Allied Press Magazine Logo
03 magazine logo

Vege patches are back in style

28 May 2021
Cropped Image Of Woman Holding Kale Against Yellow Background

Been spending a bit more time in the garden? Well, some veges thrive in cooler soil temperatures, which makes it a handy time to plant if you can get some seeds at the supermarket during lockdown, writes Shannon Hunt.

Step 1: Plant ‘Quick’ Radish
If the peppery snap of radish on your tongue makes you smile, then plant some seeds or seedlings in your prepared garden now. Water them well and be ready to pick, wash and eat these crunchy little bursts of flavour sooner than you may have thought.

Step 2: Plant Chard & Silver Beet
Red, yellow and pink-stemmed chard (‘Bright Lights’) is not only a delicious and nutrient-high addition to your autumn and winter meals, but the vibrant stems look like coloured lights in your garden. Green silver beet and spinach are also popular winter growers. If you can, feed these greens with lots of sheep pellets, compost and seaweed liquid for a perfect crop.

Step 3: Plant Orange, Purple, White & Round Carrots
Carrots can be grown all year round in New Zealand, but they will be sweeter
for having endured a frost or two. This is why Ohakune carrot growers are famous for producing sweeter carrots. This colourful crop should be ready to
eat as small to medium-sized carrots by around 12–14 weeks.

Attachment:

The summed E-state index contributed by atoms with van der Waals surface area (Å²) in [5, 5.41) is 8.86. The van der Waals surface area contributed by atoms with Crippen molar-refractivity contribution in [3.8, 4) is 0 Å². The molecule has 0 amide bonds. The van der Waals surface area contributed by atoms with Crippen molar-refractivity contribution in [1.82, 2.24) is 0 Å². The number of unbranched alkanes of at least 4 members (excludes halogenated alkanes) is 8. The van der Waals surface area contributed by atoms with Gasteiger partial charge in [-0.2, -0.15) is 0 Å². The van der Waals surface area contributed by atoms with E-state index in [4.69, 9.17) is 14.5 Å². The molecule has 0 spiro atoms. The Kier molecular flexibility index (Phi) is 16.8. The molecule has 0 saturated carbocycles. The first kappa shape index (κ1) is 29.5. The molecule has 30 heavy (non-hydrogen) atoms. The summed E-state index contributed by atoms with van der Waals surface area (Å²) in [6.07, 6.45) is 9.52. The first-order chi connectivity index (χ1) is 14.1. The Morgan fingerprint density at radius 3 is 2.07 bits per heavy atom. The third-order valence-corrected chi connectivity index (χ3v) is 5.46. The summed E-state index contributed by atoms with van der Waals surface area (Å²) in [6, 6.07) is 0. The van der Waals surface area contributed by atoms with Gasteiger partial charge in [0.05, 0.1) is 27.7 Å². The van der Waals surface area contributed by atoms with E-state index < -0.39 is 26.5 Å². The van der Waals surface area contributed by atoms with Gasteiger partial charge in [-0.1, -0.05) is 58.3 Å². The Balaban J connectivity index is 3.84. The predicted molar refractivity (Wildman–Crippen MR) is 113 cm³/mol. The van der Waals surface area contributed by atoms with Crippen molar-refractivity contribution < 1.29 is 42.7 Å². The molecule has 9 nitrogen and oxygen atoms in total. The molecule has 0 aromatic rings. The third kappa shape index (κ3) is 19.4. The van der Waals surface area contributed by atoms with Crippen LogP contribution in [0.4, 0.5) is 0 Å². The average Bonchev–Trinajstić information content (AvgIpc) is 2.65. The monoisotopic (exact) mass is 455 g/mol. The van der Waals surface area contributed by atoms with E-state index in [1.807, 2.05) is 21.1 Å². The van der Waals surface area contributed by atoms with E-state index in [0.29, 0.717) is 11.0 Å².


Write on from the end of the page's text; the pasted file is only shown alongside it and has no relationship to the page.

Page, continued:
Orange, Purple, And Yellow Carrots

Step 4: Plant Kale & Tuscan Kale
While kale will grow in the hotter months, it is at its best grown over autumn and winter. You can pick the young, light green kale leaves to add to your winter salads or the larger leaves for ‘green’ smoothies or a ‘green’ pasta sauce.

Step 5: Plant Round, Cylindrical & Chioggia Beetroot
If green salads are to your taste during the cooler months, you can whip a few new leaves off your beetroot tops as they are growing without compromising the health of the beetroot below. And, if you like the sweetness of baby beetroot, you can harvest the root earlier when it is still small. The large roots are ideal to roast slowly with balsamic vinegar and oil.

Step 6: Artichoke – A Floral Delight & Buttery Morsel
You will have to wait until spring before you harvest your globe artichokes as it’s not a quick grower but do plant one or two seedlings now because the wait is worth it if you love to eat the petals steamed and drowned in butter. If you want a gorgeous centrepiece for your table, let one or two artichokes go to seed and harvest them at their brightest blue. They will sit perfectly on the table if you flatten the stem off underneath.

Step 7: Plant Endive for Your Winter Salads
Endive has a slightly bitter taste to it, so the addition of extra virgin cold-pressed olive oil, aged balsamic vinegar and fresh lemon dressing is recommended. Again, you can pick the leaves when young or leave them to mature. Endive can also be steamed, which removes the bitterness completely.

linkedin facebook pinterest youtube rss twitter instagram facebook-blank rss-blank linkedin-blank pinterest youtube twitter instagram